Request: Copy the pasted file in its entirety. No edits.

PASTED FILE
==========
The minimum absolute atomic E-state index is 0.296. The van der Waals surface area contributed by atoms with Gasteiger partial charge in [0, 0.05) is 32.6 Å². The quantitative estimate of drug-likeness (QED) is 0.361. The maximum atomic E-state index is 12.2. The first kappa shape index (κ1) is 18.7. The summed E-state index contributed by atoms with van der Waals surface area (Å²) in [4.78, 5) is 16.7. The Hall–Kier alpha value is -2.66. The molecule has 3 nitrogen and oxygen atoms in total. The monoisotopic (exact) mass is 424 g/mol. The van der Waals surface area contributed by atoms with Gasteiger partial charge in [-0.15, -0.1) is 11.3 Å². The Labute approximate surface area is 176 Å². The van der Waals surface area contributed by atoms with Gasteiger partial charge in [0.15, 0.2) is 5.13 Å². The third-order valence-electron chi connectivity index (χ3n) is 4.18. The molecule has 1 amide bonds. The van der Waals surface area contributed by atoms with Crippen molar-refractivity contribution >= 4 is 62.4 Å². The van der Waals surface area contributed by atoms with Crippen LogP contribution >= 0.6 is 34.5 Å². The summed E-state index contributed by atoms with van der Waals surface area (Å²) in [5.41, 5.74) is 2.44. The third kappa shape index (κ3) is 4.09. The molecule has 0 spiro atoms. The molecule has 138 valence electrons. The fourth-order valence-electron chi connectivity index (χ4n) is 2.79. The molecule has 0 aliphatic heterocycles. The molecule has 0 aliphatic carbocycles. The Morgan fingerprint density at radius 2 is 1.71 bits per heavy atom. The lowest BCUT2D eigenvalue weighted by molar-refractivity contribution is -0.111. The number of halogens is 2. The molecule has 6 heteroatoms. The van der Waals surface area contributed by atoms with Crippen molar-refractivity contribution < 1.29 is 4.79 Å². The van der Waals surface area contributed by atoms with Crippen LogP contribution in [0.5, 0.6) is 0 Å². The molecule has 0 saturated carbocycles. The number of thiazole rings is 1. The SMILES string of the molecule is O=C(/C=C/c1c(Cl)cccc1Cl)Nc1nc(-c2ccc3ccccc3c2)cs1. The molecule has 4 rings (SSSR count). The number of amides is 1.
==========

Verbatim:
The minimum absolute atomic E-state index is 0.296. The van der Waals surface area contributed by atoms with Gasteiger partial charge in [0, 0.05) is 32.6 Å². The quantitative estimate of drug-likeness (QED) is 0.361. The maximum atomic E-state index is 12.2. The first kappa shape index (κ1) is 18.7. The summed E-state index contributed by atoms with van der Waals surface area (Å²) in [4.78, 5) is 16.7. The Hall–Kier alpha value is -2.66. The molecule has 3 nitrogen and oxygen atoms in total. The monoisotopic (exact) mass is 424 g/mol. The van der Waals surface area contributed by atoms with Gasteiger partial charge in [-0.15, -0.1) is 11.3 Å². The Labute approximate surface area is 176 Å². The van der Waals surface area contributed by atoms with Gasteiger partial charge in [0.15, 0.2) is 5.13 Å². The third-order valence-electron chi connectivity index (χ3n) is 4.18. The molecule has 1 amide bonds. The van der Waals surface area contributed by atoms with Crippen molar-refractivity contribution >= 4 is 62.4 Å². The van der Waals surface area contributed by atoms with Crippen LogP contribution >= 0.6 is 34.5 Å². The summed E-state index contributed by atoms with van der Waals surface area (Å²) in [5.41, 5.74) is 2.44. The third kappa shape index (κ3) is 4.09. The molecule has 0 spiro atoms. The molecule has 138 valence electrons. The fourth-order valence-electron chi connectivity index (χ4n) is 2.79. The molecule has 0 aliphatic heterocycles. The molecule has 0 aliphatic carbocycles. The Morgan fingerprint density at radius 2 is 1.71 bits per heavy atom. The lowest BCUT2D eigenvalue weighted by molar-refractivity contribution is -0.111. The number of halogens is 2. The molecule has 6 heteroatoms. The van der Waals surface area contributed by atoms with Crippen molar-refractivity contribution < 1.29 is 4.79 Å². The van der Waals surface area contributed by atoms with Crippen LogP contribution in [0.5, 0.6) is 0 Å². The molecule has 0 saturated carbocycles. The number of thiazole rings is 1. The SMILES string of the molecule is O=C(/C=C/c1c(Cl)cccc1Cl)Nc1nc(-c2ccc3ccccc3c2)cs1. The molecule has 4 rings (SSSR count). The number of amides is 1.